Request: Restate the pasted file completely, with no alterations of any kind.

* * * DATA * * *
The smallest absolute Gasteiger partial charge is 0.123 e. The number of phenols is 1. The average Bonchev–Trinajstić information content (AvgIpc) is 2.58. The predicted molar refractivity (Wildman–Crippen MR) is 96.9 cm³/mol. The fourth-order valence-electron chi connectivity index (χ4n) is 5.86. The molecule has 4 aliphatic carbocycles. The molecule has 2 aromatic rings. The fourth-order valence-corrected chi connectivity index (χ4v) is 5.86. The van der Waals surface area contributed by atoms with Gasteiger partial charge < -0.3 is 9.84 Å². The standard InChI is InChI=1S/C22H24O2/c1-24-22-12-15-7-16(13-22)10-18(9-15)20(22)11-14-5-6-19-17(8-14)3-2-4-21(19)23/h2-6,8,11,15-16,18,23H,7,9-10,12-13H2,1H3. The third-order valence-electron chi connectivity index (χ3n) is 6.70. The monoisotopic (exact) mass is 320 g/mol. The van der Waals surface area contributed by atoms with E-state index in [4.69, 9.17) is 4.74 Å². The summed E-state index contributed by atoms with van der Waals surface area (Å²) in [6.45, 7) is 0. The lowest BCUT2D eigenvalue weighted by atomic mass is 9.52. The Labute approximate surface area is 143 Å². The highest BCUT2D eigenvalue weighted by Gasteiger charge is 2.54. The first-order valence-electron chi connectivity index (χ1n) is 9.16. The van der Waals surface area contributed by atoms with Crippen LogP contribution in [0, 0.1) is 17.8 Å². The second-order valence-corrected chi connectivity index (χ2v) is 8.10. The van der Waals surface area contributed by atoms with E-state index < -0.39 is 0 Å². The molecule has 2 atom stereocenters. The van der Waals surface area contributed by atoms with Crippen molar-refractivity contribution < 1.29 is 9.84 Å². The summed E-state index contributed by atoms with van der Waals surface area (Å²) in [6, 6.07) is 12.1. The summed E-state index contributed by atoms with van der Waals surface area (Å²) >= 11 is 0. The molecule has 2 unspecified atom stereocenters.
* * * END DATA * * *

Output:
The smallest absolute Gasteiger partial charge is 0.123 e. The number of phenols is 1. The average Bonchev–Trinajstić information content (AvgIpc) is 2.58. The predicted molar refractivity (Wildman–Crippen MR) is 96.9 cm³/mol. The fourth-order valence-electron chi connectivity index (χ4n) is 5.86. The molecule has 4 aliphatic carbocycles. The molecule has 2 aromatic rings. The fourth-order valence-corrected chi connectivity index (χ4v) is 5.86. The van der Waals surface area contributed by atoms with Gasteiger partial charge < -0.3 is 9.84 Å². The standard InChI is InChI=1S/C22H24O2/c1-24-22-12-15-7-16(13-22)10-18(9-15)20(22)11-14-5-6-19-17(8-14)3-2-4-21(19)23/h2-6,8,11,15-16,18,23H,7,9-10,12-13H2,1H3. The third-order valence-electron chi connectivity index (χ3n) is 6.70. The monoisotopic (exact) mass is 320 g/mol. The van der Waals surface area contributed by atoms with E-state index in [4.69, 9.17) is 4.74 Å². The summed E-state index contributed by atoms with van der Waals surface area (Å²) in [6.45, 7) is 0. The lowest BCUT2D eigenvalue weighted by atomic mass is 9.52. The Labute approximate surface area is 143 Å². The highest BCUT2D eigenvalue weighted by Gasteiger charge is 2.54. The first-order valence-electron chi connectivity index (χ1n) is 9.16. The van der Waals surface area contributed by atoms with Crippen LogP contribution in [0, 0.1) is 17.8 Å². The second-order valence-corrected chi connectivity index (χ2v) is 8.10. The van der Waals surface area contributed by atoms with E-state index < -0.39 is 0 Å². The molecule has 2 atom stereocenters. The van der Waals surface area contributed by atoms with Crippen molar-refractivity contribution < 1.29 is 9.84 Å². The summed E-state index contributed by atoms with van der Waals surface area (Å²) in [6, 6.07) is 12.1. The summed E-state index contributed by atoms with van der Waals surface area (Å²) >= 11 is 0. The molecule has 2 unspecified atom stereocenters.